If you can feed yourself, you can free yourself – and the Consortium maintains that ultra-local supply chains are the freest of all.

Conceived as an alternative to France’s problematic Chamber of Agriculture (an institution sorely lacking in sustainable solutions), the Sustainable Food Consortium is a “tool for all trades”. Inspired by the festival atmosphere and openness of discussion forums at the Nantes Cattle Festival Pas bête la fête, it prides itself on its openness to actors from across the supply chain, from seed savers to farmers to chefs.

But on the day we met Xavier, they had just had some bad news.

It’s an emergency; we have to be ambitious

The Sustainable Food Consortium needed two things: funding, and freedom. Not charity, noted Xavier.

Two days previously they had found out that the hoped-for funding was not forthcoming. This funding was indispensable to pay for staff to get the project off the ground. The reason the local authorities turned down the application is telling: the Chamber of Agriculture wasn’t part of the project; neither was the agro-industry. It seems the Sustainable Food Consortium was too bottom-up.

But, as Xavier points out, the job of the local authorities is to provide for the common good – and that has to include food and farming! It’s an emergency; we have to be ambitious.

Melting pot

Xavier’s eulogy for the Sustainable Food Consortium was followed by a presentation from Gérald Martin, coordinator of a performing arts collective called A LA ZIM ! MUZIK. The collective is on a mission to bring culture to where you live. Its shows are rooted in place: for example, a cheese tasting is always part of their concerts at La Ferme des 7 Chemins.

Their on-farm concerts are a melting pot of local residents; they seek to attract as broad an audience as possible.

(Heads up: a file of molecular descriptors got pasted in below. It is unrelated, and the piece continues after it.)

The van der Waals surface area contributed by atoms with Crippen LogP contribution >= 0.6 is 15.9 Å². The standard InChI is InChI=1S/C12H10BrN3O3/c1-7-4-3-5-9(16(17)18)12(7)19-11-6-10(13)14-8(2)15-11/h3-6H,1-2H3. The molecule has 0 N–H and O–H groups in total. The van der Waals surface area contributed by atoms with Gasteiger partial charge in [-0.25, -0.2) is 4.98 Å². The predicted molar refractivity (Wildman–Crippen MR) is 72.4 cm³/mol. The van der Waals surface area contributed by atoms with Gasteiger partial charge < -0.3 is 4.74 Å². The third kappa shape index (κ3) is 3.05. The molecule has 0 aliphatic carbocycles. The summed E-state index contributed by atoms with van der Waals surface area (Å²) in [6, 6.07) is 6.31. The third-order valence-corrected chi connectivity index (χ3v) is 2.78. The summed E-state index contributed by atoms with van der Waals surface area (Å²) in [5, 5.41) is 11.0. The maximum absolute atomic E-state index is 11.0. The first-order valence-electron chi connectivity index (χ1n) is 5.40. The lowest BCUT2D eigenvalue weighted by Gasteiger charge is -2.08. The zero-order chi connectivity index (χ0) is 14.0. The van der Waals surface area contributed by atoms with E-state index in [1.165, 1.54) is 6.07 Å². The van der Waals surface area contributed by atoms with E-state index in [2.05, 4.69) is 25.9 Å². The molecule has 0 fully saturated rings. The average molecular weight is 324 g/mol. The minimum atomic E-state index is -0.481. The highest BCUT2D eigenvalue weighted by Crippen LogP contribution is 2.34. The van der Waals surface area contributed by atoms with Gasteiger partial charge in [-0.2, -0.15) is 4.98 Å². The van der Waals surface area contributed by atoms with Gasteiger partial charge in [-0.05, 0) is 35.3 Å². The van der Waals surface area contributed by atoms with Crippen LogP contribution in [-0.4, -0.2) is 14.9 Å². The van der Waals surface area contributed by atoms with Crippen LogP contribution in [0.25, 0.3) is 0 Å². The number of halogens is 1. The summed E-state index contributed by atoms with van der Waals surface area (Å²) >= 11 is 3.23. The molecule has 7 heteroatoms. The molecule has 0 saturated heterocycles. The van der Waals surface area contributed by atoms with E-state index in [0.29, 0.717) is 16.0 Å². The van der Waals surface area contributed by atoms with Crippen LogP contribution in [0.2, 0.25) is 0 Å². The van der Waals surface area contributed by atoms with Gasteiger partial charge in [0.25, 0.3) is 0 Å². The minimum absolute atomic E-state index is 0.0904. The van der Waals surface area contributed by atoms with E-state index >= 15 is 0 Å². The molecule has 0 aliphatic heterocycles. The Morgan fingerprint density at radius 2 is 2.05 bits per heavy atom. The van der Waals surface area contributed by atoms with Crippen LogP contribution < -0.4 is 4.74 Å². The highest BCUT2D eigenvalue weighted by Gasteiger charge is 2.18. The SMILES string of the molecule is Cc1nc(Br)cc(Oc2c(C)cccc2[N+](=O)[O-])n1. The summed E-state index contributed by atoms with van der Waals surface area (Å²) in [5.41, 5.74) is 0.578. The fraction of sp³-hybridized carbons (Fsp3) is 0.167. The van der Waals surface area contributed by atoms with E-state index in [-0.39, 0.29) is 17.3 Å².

The collective pays its performers, and makes a point of valuing its workers (a theme discussed in the previous workshop). It has the financial capacity to hire technicians.

Gérald notes a parallel between music and seed saving: just as seed savers are bringing back “old” varieties, his collective is reviving “old” songs that then become contemporary.

What are the benefits of cultural events for the farm, and to the local area? Apart from PR (events help to put the farm on the map) they make the arts accessible for rural residents. Another dimension is that the artistes and the farm have complementary approaches to their work in bringing together a range of skill sets.

Interestingly, these complementary approaches are being recognised by the local council, which now incorporates a cultural dimension in every new project.

Learnings from the day

The workshops and discussion were followed by a farm tour. Then it was time to wrap up the afternoon of workshops with a summary of the event.

ARC2020 president Hannes Lorenzen was invited to share some final thoughts. He identified several factors in the success of the project: the farm’s collective approach, cooperation, and good feel for business, and elements of transition. Urgent was a key word of the day, such as in the case of seeds – a symbolic example. There’s a whole discussion to be had around the complementary role of livestock farming, horticulture, etc. ARC2020’s question is: “How are we doing socially?” Other links in the food supply chain need to be brought in, such as farmer bakeries.

Learnings

The organisers of the day presented a summary of the workshops and discussion.

  • Who should the farm be developed with, and how? How will it benefit the local area?
  • Interdependence: urgent need to escape our “corporatist”culture.